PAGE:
Welcome to Vintage America, our column on the history — and future — of American wine. Every week Talia Baiocchi, author of the Decanted column on Eater NY, will take a look at winemaking from Virginia to Texas to California, to uncover the people, events, and trends that have made America one of the most dynamic countries in the world of wine.
Even Homer takes a break from the beer every once in awhile. [Photo: Fox]
Choosing a top-shelf spirit or a nice bottle of wine for dad's big day always seems like a great idea until it comes down to the question of what. To soothe this last minute stress we've developed a buying guide based on dad type. Simply select the dad that most closely resembles yours and voila: a recommendation. You're welcome and Happy Father's Day.
Country Club DadDoes your dad belong to a country club and wear a man ring from an Ivy League school or one of those that has "State" in the name? Does he slap the asses of grown men? Does he own a bottomless selection of polo shirts, which he tucks into generic jeans or chinos? Does he drive a convertible in a climate that renders it utterly impractical? Does he encourage, by way total disinterest, your mom’s penchant for rooster motifs and addiction to useless kitchen items like gravy boats and melon ballers? If so your dad probably loves a good California Cabernet—but nothing his friends won’t recognize. He drinks Silver Oak and Rubicon as if they were apertifs and breaks out the Harlan on anniversaries. Your dad may not have taste you agree with, but hell there’s no converting him now. Here are a few high-octane wines that might inspire dad to look beyond the Napa Valley.
Pesquera Tinto 2008, Bodegas Alejandro Fernandez AVG $35
Entry-level wine from one of the most famous producers in Ribera del Duero. 100% Tinto Fino (the local clone of Tempranillo) and has all of the brawn that dad loves.
Pauillac 2007, Pontet-Canet AVG $80
One of the few truly biodynamic chateaux in Bordeaux. The wines lean toward modern, but the work in the vineyard and the cellar is thoughtful. This is a great way to introduce him to Napa's muse.
Flaccianello 2007, Fontodi AVG $110
Fontodi's 100% Sangiovese bottling, Flaccianello, is one of the most famous Super Tuscans. Though the wine will certainly be a bit more rustic and higher in acid than dad might be used to, it's extracted and sees enough to new oak to feel familiar.
[Photo: The Snark DC]
Dorky DadIt's hard to imagine a grown adult who loves Disneyland more than your dad. He cracks jokes that recall the awkward repression and campiness of the 1950s. He wears tube socks with sneakers and hiking shorts, as if it's necessary to have shorts with that many pockets when you drive a mini van. He is pretty sure that the fact that he knows who Shakira is makes him pretty up on what "the kids are into these days" and he can't grasp that there is such a thing as too many pictures. He just wants a wine that makes him feel like he's in the in crowd. Give him the gift of Jura and Beaujolais.
Savagnin Arbois 2006, Jacques Puffeney AVG $30
Dad might slightly confused by the oxidative, savory quality of the wine, he'll swoon when you tell him it's all the rage in Brooklyn.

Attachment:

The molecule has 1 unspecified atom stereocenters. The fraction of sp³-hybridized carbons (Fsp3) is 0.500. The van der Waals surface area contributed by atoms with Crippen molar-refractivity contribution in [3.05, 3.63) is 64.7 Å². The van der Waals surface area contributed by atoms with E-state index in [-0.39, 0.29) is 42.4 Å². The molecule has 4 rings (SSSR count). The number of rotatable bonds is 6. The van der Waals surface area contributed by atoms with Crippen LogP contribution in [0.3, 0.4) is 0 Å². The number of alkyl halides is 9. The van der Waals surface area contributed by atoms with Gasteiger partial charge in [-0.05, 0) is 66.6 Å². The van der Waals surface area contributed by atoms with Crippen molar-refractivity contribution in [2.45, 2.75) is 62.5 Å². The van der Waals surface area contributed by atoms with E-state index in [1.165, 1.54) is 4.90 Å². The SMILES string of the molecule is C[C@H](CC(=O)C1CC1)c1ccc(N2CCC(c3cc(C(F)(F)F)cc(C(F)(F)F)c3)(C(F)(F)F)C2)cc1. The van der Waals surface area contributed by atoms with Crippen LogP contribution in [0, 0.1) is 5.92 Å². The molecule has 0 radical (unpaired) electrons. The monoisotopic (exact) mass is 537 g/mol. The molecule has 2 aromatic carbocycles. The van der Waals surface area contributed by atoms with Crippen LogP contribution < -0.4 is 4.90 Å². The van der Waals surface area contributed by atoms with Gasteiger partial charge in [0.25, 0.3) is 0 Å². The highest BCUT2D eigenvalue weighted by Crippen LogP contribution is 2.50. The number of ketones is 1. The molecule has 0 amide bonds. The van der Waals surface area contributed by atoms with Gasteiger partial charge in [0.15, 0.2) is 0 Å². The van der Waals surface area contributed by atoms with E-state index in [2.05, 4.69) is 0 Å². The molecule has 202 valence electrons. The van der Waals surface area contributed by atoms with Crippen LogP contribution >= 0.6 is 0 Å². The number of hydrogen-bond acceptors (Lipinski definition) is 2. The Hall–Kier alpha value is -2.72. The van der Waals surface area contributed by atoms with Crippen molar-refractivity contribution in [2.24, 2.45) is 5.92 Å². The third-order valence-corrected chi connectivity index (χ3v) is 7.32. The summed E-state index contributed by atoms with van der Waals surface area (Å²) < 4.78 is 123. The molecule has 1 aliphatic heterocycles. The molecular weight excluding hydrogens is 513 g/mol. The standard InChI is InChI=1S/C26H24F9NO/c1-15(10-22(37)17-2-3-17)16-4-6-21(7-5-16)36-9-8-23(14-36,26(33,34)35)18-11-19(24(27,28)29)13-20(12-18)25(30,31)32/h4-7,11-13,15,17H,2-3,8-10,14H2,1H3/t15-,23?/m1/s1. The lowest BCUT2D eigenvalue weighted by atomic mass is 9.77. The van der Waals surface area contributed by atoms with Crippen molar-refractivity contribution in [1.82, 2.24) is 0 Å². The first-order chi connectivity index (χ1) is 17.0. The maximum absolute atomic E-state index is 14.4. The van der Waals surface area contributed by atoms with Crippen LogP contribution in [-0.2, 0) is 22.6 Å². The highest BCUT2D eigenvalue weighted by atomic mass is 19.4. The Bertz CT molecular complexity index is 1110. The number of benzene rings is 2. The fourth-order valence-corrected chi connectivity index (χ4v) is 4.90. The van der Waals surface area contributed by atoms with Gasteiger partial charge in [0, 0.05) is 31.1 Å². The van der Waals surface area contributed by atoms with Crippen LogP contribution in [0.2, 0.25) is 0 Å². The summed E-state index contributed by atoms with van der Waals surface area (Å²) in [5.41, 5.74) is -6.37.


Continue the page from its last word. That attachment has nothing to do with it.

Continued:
Morgon 2009, J.P. Brun AVG $22
Let dad know that Beaujolais is not only delicious and affordable in comparison to other wines of similar quality, but that by drinking it he's ahead of the curve. Go for something from the warmer, more-fruit forward 2009 vintage like Jean Paul Brun's excellent Morgon.
[Photo: scottbowling / Flickr]
Wilderness DadYour dad kills animals for sport. It's OK, we know. Whether it's marlin or moose, he has no interest in stifling his ancient hunter/gatherer instinct. You've never seen him without a beard. Growing up, family vacations often consisted of 10-day hikes into the American outback. He buys all of his clothes at REI and feels a deep man connection to the late Steve Irwin. If this sounds like your dad, he'd probably rather drink the blood of an antelope than drink wine. But he sure loves whisky. This year, give him the gift of small-batch Rye.
Templeton Rye AVG $40
Once the favorite rye of Al Capone during Prohibition, Templeton Rye—which is named for the small town in Iowa where it originates—was once one of America's most treasured, and expensive, rye whiskies. Today's Templeton follows the same recipe and remains one of the country's best.
Whistle Pig Rye AVG $65
Whistle Pig is a 100 proof, 100% rye whisky, aged for ten years in American oak. A small batch treat out of Vermont that's worth the coin, if you have a chunk to spend.
Smarty Pants DadYour dad likely suffers from male pattern balding and wears over-sized tweed jackets. He considers Pynchon's Mason & Dixon a beach read, still reminisces about life before the microwave. He's managed to acquire a group of like-minded friends that have made it possible for him to remain completely unaware of how socially awkward he is. He might be a professor or a scientist, or a psychiatrist. Whatever his occupation is, there's no doubt that he's an educated guy that likes something with a little history and context, but nothing too flashy. Though village-level Burgundy might not be a bad gift for your brainy dad, Germany's Mosel region has an equally storied past and its classification system is easily the most complicated in the world. Win, win.
Riesling 'Von der Fels' 2009, Keller AVG $33
Go with a trocken Riesling, because dad might still equate sweet wine with post-Prohibition American hock, which isn't the connotation you're going for. Keller's Von der Fels out of the Rheinhessen is one of the great values in trocken Riesling.
[Photo: AFP / Getty]